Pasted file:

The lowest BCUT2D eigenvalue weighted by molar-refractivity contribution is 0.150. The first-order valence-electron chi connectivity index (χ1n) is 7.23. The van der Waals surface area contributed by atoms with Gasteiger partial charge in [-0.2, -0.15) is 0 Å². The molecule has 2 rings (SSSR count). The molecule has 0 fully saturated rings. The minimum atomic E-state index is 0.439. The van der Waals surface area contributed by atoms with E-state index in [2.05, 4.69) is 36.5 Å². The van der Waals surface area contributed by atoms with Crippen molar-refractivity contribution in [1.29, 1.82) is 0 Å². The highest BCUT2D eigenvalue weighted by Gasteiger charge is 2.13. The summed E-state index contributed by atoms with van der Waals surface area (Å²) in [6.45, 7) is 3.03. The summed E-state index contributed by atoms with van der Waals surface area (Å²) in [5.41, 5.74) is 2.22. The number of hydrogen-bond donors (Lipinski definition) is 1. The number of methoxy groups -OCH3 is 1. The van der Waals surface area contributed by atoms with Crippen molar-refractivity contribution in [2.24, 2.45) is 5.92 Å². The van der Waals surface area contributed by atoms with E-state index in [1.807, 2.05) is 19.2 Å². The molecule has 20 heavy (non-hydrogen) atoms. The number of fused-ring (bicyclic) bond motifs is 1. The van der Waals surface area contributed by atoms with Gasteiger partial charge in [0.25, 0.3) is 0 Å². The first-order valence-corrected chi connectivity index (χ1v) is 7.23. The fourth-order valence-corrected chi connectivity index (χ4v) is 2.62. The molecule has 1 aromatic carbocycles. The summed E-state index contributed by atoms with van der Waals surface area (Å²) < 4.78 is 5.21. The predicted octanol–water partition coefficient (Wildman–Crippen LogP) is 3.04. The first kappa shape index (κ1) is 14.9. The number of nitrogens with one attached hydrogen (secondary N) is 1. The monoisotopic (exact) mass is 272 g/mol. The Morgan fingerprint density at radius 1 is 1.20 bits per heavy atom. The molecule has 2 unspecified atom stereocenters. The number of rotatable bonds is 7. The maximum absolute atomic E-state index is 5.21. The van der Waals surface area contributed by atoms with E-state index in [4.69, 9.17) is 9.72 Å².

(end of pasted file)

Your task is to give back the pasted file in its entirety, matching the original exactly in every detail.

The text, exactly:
The lowest BCUT2D eigenvalue weighted by molar-refractivity contribution is 0.150. The first-order valence-electron chi connectivity index (χ1n) is 7.23. The van der Waals surface area contributed by atoms with Gasteiger partial charge in [-0.2, -0.15) is 0 Å². The molecule has 2 rings (SSSR count). The molecule has 0 fully saturated rings. The minimum atomic E-state index is 0.439. The van der Waals surface area contributed by atoms with E-state index in [2.05, 4.69) is 36.5 Å². The van der Waals surface area contributed by atoms with Crippen molar-refractivity contribution in [1.29, 1.82) is 0 Å². The highest BCUT2D eigenvalue weighted by Gasteiger charge is 2.13. The summed E-state index contributed by atoms with van der Waals surface area (Å²) in [6.45, 7) is 3.03. The summed E-state index contributed by atoms with van der Waals surface area (Å²) in [5.41, 5.74) is 2.22. The number of hydrogen-bond donors (Lipinski definition) is 1. The number of methoxy groups -OCH3 is 1. The van der Waals surface area contributed by atoms with Crippen molar-refractivity contribution in [2.24, 2.45) is 5.92 Å². The van der Waals surface area contributed by atoms with E-state index in [1.807, 2.05) is 19.2 Å². The molecule has 20 heavy (non-hydrogen) atoms. The number of fused-ring (bicyclic) bond motifs is 1. The van der Waals surface area contributed by atoms with Gasteiger partial charge in [0.25, 0.3) is 0 Å². The first-order valence-corrected chi connectivity index (χ1v) is 7.23. The fourth-order valence-corrected chi connectivity index (χ4v) is 2.62. The molecule has 1 aromatic carbocycles. The summed E-state index contributed by atoms with van der Waals surface area (Å²) < 4.78 is 5.21. The predicted octanol–water partition coefficient (Wildman–Crippen LogP) is 3.04. The first kappa shape index (κ1) is 14.9. The number of nitrogens with one attached hydrogen (secondary N) is 1. The monoisotopic (exact) mass is 272 g/mol. The Morgan fingerprint density at radius 1 is 1.20 bits per heavy atom. The molecule has 2 unspecified atom stereocenters. The number of rotatable bonds is 7. The maximum absolute atomic E-state index is 5.21. The van der Waals surface area contributed by atoms with E-state index in [4.69, 9.17) is 9.72 Å².